Efficient change detection methods for bio and healthcare surveillance
Han, Sung Won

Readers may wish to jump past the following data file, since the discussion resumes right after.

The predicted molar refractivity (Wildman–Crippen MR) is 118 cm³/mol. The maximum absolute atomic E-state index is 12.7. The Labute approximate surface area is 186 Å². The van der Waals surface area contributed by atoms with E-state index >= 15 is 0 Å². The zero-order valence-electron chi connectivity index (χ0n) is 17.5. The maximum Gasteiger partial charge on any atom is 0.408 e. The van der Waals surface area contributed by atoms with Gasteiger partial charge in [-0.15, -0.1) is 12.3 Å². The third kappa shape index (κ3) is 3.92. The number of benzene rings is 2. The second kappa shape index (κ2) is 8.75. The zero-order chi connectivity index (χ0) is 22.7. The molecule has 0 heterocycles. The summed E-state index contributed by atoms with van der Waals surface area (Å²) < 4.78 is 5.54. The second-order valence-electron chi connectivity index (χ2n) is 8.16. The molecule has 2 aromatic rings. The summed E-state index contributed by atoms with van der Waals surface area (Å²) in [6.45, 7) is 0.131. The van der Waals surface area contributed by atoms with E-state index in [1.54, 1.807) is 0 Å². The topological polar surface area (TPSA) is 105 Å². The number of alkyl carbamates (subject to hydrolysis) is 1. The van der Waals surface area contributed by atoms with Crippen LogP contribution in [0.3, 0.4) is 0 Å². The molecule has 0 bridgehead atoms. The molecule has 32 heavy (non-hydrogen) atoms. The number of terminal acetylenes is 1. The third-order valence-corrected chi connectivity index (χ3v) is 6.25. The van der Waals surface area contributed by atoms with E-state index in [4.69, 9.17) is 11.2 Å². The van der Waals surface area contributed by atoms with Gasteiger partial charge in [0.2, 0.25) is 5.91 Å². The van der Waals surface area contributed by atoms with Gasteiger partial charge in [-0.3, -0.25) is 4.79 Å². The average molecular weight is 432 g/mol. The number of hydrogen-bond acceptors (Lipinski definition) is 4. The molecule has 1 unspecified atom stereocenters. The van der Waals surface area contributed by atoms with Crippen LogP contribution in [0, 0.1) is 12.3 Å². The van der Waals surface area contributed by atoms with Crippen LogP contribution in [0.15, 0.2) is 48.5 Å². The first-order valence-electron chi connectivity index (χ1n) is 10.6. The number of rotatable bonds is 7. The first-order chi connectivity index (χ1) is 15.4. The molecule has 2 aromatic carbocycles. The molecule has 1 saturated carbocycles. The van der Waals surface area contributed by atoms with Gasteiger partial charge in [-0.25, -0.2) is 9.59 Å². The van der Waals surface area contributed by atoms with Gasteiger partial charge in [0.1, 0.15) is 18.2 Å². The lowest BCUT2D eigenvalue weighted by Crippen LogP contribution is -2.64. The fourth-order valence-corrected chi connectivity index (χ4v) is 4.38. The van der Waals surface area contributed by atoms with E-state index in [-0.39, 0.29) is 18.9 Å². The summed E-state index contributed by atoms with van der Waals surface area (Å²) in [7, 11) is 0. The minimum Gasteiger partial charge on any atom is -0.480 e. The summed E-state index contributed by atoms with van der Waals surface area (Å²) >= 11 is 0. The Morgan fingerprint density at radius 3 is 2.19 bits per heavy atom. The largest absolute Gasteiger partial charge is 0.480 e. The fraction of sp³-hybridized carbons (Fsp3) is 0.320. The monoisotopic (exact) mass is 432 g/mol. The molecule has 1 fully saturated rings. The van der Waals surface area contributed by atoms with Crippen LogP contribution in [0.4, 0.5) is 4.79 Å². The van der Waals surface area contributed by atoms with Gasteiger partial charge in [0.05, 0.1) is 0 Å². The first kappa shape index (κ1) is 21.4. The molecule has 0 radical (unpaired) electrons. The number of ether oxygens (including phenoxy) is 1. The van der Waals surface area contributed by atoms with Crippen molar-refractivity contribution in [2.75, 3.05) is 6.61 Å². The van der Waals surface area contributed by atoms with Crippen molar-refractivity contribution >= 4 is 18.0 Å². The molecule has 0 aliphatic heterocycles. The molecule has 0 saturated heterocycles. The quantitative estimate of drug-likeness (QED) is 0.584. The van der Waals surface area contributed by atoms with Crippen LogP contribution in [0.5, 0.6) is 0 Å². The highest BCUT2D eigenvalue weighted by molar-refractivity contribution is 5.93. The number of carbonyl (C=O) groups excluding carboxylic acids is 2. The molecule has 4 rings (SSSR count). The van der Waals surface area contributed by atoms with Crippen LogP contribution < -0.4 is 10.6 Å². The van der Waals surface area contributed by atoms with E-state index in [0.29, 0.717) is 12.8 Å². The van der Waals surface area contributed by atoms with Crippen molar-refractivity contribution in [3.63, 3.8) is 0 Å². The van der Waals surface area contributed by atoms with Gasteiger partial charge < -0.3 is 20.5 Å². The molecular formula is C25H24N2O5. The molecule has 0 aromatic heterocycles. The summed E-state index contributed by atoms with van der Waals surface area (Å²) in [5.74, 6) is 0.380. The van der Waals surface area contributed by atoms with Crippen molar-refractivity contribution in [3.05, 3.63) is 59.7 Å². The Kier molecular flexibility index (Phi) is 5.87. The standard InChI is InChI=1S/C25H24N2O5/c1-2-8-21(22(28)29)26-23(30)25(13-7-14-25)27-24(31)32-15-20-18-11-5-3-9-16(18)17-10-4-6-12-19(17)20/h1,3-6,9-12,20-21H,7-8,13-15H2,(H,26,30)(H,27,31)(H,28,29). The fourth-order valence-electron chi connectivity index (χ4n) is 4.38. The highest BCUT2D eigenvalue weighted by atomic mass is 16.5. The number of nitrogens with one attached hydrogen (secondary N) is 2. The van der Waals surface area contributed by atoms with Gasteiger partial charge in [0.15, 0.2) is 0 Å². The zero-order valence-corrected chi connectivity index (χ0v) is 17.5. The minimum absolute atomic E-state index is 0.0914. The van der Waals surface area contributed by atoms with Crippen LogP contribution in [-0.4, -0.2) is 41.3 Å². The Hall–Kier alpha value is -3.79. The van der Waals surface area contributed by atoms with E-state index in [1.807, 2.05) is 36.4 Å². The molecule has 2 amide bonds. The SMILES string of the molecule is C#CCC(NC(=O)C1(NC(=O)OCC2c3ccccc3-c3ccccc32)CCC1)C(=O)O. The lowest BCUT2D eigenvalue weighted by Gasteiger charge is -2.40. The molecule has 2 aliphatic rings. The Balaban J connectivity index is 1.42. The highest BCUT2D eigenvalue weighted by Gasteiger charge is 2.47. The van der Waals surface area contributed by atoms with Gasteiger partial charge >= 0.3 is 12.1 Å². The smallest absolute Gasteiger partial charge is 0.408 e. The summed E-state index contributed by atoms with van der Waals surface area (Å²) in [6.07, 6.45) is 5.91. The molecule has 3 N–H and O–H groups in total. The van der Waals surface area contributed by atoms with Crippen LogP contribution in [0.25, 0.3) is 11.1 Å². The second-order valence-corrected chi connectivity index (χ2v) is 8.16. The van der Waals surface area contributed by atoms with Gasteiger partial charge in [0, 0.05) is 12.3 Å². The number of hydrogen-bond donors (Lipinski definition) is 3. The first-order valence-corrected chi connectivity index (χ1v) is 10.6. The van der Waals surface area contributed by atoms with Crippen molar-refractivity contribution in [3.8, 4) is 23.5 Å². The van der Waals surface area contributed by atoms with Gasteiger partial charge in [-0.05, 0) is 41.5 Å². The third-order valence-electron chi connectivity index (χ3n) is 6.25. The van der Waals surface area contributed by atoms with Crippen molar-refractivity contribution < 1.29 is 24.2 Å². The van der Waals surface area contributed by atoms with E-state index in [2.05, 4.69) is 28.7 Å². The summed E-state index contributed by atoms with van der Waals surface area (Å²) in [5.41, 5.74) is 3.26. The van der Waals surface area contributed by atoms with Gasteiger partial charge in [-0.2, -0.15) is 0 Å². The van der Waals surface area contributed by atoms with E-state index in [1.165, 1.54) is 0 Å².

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For the last several decades, sequential change point problems have been studied in both the theoretical area (sequential analysis) and the application area (industrial SPC). In the conventional application, the baseline process is assumed to be stationary, and the shift pattern is a step function that is sustained after the shift. However, in biosurveillance, the underlying assumptions of problems are more complicated. This thesis investigates several issues in biosurveillance such as non-homogeneous populations, spatiotemporal surveillance methods, and correlated structures in regional data. The first part of the thesis discusses popular surveillance methods in sequential change point problems and off-line problems based on count data. For sequential change point problems, the CUSUM and the EWMA have been used in healthcare and public health surveillance to detect increases in the rates of diseases or symptoms. On the other hand, for off-line problems, scan statistics are widely used. In this chapter, we link the method for off-line problems to those for sequential change point problems. We investigate three methods--the CUSUM, the EWMA, and scan statistics--and compare them by conditional expected delay (CED). The second part of the thesis pertains to the on-line monitoring problem of detecting a change in the mean of Poisson count data with a non-homogeneous population size. The most common detection schemes are based on generalized likelihood ratio statistics, known as an optimal method under Lodern's criteria. We propose alternative detection schemes based on the weighted likelihood ratios and the adaptive threshold method, which perform better than generalized likelihood ratio statistics in an increasing population. The properties of these three detection schemes are investigated by both a theoretical approach and numerical simulation. The third part of the thesis investigates spatiotemporal surveillance based on likelihood ratios. This chapter proposes a general framework for spatiotemporal surveillance based on likelihood ratio statistics over time windows. We show that the CUSUM and other popular likelihood ratio statistics are the special cases under such a general framework. We compare the efficiency of these surveillance methods in spatiotemporal cases for detecting clusters of incidence using both Monte Carlo simulations and a real example. The fourth part proposes multivariate surveillance methods based on likelihood ratio tests in the presence of spatial correlations. By taking advantage of spatial correlations, the proposed methods can perform better than existing surveillance methods by providing the faster and more accurate detection. We illustrate the application of these methods with a breast cancer case in New Hampshire when observations are spatially correlated.